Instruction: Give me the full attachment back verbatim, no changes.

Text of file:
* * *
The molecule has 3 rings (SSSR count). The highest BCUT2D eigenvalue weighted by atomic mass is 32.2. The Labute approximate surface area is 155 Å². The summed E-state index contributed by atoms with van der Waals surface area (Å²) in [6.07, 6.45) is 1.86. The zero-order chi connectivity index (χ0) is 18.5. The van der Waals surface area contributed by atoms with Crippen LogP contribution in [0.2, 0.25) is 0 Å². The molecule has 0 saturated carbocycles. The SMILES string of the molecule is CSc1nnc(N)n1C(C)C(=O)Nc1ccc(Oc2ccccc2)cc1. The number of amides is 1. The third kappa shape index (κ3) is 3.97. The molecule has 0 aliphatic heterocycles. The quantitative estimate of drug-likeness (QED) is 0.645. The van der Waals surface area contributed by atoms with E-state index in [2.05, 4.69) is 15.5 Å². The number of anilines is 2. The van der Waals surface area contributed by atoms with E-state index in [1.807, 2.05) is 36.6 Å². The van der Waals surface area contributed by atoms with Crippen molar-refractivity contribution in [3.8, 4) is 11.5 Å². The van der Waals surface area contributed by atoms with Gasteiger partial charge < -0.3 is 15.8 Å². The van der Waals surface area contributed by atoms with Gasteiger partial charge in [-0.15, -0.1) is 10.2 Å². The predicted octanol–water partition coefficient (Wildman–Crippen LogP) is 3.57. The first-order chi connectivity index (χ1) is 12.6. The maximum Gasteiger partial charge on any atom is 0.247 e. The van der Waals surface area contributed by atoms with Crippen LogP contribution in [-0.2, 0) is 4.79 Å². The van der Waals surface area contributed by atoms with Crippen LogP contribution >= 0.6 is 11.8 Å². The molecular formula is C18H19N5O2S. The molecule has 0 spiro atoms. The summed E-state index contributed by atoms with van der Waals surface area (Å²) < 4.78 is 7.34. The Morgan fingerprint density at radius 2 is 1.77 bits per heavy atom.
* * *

The molecule has 3 rings (SSSR count). The highest BCUT2D eigenvalue weighted by atomic mass is 32.2. The Labute approximate surface area is 155 Å². The summed E-state index contributed by atoms with van der Waals surface area (Å²) in [6.07, 6.45) is 1.86. The zero-order chi connectivity index (χ0) is 18.5. The van der Waals surface area contributed by atoms with Crippen LogP contribution in [0.2, 0.25) is 0 Å². The molecule has 0 saturated carbocycles. The SMILES string of the molecule is CSc1nnc(N)n1C(C)C(=O)Nc1ccc(Oc2ccccc2)cc1. The number of amides is 1. The third kappa shape index (κ3) is 3.97. The molecule has 0 aliphatic heterocycles. The quantitative estimate of drug-likeness (QED) is 0.645. The van der Waals surface area contributed by atoms with E-state index in [2.05, 4.69) is 15.5 Å². The number of anilines is 2. The van der Waals surface area contributed by atoms with E-state index in [1.807, 2.05) is 36.6 Å². The van der Waals surface area contributed by atoms with Crippen molar-refractivity contribution in [3.8, 4) is 11.5 Å². The van der Waals surface area contributed by atoms with Gasteiger partial charge < -0.3 is 15.8 Å². The van der Waals surface area contributed by atoms with Gasteiger partial charge in [-0.15, -0.1) is 10.2 Å². The predicted octanol–water partition coefficient (Wildman–Crippen LogP) is 3.57. The first-order chi connectivity index (χ1) is 12.6. The maximum Gasteiger partial charge on any atom is 0.247 e. The van der Waals surface area contributed by atoms with Crippen LogP contribution in [-0.2, 0) is 4.79 Å². The van der Waals surface area contributed by atoms with Crippen LogP contribution >= 0.6 is 11.8 Å². The molecular formula is C18H19N5O2S. The molecule has 0 spiro atoms. The summed E-state index contributed by atoms with van der Waals surface area (Å²) < 4.78 is 7.34. The Morgan fingerprint density at radius 2 is 1.77 bits per heavy atom.